From top to bottom, Maine is a state of Cyrs, Pelletiers, Ouellettes and Daigles — not to mention Michauds, Gagnons, Dumaises and Lausiers.

More Mainers identify themselves as having French heritage than any other, according to the latest census data, with 267,000 claiming a Franco background in a state with roughly 1.3 million people.

Though by no means homogenous, the “Franco vote” is courted by politicians, including this year’s contenders for the Blaine House. And one candidate — Republican Paul LePage of Waterville — puts a spotlight on the Franco vote by dint of his own heritage.

In televised debates, LePage has given parts of opening statements in French. His acceptance speech after he won the GOP primary in June included some “merci beaucoups.” And he raised the specter of discrimination that many older Francos have felt when he said this summer that Democratic operatives have suggested he’s unfit to be governor because he’s a French Catholic — a claim he failed to substantiate, and which raised an uproar in the campaign.

Adding to the political-demographic brew is the fact that, even though Francos are the largest ethnic group in the state, Maine has not had a Franco governor since the 1800s. The prospect of having a Franco-American governor is an additional factor in this race, said Brent Littlefield, a Maine native who’s a political consultant to the LePage campaign.

“That’s one more wrinkle to the campaign, (making it) an exciting one for folks that would love to see that happen,” he said.

“Paul is very proud of his heritage, he’s proud to carry the name LePage. I think he realizes that he shares the feelings of many other Maine people who come from a Franco-American heritage, that it would be great to have a Maine governor that shares those values.”

Franco-Americans are tracking closely to the general population in picking a favorite for governor.

In The Maine Poll, a survey done in mid-September by MaineToday Media with the Portland-based polling firm Critical Insights, LePage had 33 percent of the Franco vote. Democrat Libby Mitchell had 31 percent, followed by independents Eliot Cutler with 14 percent, Shawn Moody with 2 percent and Kevin Scott with 1 percent.

Twenty-one percent of Franco-Americans had not made up their minds about a candidate at the time of the poll.

While LePage has openly courted the Franco vote, he hasn’t been the only one.

In the Democratic primary, Rosa Scarcelli had a French radio ad that featured a Franco personality who is well known in Lewiston.

In late July, as the French Catholic brouhaha was unfolding, Democrat Libby Mitchell put out a list of roughly 50 Franco community leaders from across the state who were endorsing her. In the release, Mitchell gave a nod toward early Franco immigrants’ “strong set of family values, a belief in hard work, and a toughness that has become synonymous with Maine,” and noted that in 2008, she had received the highest honor that Augusta’s Le Club Calumet bestows on non-Francos.

So is there such a thing as the “Franco vote?”

“One thing we can say with absolute certainty is politicians behave as if there is — I think they’re right on this,” said Mark Brewer, a political science professor at the University of Maine. “Politicians behave in a certain way because they believe it will appeal to a certain group of people.”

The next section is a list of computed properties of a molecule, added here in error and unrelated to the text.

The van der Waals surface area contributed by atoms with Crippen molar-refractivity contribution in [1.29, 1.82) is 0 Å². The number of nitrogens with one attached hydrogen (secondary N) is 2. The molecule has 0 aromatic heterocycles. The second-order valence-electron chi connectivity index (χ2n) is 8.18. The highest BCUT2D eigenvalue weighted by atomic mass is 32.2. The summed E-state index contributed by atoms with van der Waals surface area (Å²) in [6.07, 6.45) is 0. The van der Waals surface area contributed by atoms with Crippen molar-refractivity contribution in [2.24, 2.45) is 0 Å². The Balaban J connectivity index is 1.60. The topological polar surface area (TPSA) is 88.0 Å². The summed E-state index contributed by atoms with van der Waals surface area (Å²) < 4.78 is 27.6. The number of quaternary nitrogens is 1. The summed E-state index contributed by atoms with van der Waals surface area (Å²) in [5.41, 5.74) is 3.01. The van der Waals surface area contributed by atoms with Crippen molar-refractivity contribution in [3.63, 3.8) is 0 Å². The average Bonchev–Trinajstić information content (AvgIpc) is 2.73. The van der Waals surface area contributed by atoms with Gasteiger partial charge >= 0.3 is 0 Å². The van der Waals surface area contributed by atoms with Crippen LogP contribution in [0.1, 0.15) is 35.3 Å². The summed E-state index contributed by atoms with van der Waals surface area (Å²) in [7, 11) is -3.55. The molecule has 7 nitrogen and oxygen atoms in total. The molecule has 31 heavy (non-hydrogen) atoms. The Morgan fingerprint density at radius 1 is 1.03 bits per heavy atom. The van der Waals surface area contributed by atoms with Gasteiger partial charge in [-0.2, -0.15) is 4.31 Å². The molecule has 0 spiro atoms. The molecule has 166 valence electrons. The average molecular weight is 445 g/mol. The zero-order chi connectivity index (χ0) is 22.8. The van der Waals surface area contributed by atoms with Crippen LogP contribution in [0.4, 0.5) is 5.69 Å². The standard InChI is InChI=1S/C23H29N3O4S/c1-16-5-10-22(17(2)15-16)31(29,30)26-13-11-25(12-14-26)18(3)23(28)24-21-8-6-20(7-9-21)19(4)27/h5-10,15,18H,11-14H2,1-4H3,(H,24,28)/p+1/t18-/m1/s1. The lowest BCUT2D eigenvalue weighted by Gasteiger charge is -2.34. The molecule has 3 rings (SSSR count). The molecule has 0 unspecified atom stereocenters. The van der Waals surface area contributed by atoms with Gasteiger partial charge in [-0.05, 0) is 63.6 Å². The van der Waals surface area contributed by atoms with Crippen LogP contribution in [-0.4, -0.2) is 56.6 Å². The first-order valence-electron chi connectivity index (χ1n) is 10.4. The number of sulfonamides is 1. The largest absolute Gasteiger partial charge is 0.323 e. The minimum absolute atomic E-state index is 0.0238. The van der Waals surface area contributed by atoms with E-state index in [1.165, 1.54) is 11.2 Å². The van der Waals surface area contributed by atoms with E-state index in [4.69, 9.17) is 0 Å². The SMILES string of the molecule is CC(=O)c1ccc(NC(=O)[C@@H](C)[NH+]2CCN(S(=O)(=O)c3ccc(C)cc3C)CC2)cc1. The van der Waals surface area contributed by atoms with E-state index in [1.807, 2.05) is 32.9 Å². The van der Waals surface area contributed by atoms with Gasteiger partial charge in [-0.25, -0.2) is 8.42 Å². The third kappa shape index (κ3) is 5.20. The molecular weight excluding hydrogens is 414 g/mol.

As they try to figure out how to win elections, politicians consider issues in terms of what they can do to appeal to certain groups, to build support across groups, said Brewer. In Maine, one of the first groups politicians think about in those terms is the Francos, he said.

There are broad themes that may resonate with Francos, he said. Some may still feel the legacy of discrimination, or of being looked at as less than full participants in the political process, he said. Some politicians may look at the similarities between areas where Francos are clustered to appeal to common economic issues.

Communities with large Franco populations in southern Maine include Biddeford, Lewiston, Auburn, Brunswick, Bath and Augusta. In the north, the St. John Valley remains a strong French enclave, bolstered in part by the Canadian communities across the river.

Chris Potholm, a pollster and a professor of government at Bowdoin College, said he believes Francos have been an important political group for more than 60 years in Maine.

“I’m absolutely confident that, going back to 1948, the Franco-American vote is the key swing vote,” said Potholm.

The Franco vote was mainly pro-Democrat before 1972, said Potholm. Francos were small business owners and millworkers, and lined up politically against the big businessmen and mill owners, he said.

In 1972, the state got rid of the “big box,” a ballot checkoff that allowed voters to vote the ticket — marking the big box counted as a vote for all members of one party. With the big box off the ballots, Francos looked at each candidate, and that group was put in play politically, said Potholm, not necessarily pegged to one party.

Bill Cohen was among the first Republicans to court the Francos, actively campaigning in strongholds such as Lewiston. He defeated Elmer Violette in 1972 to win the 2nd Congressional District seat, said Potholm, who was Cohen’s campaign manager.

Potholm said he has been polling on the Franco vote since 1972, and that group consistently makes up 18 percent to 20 percent of the electorate. But it’s not a bloc vote, said Potholm, and it can be fractious, even within communities.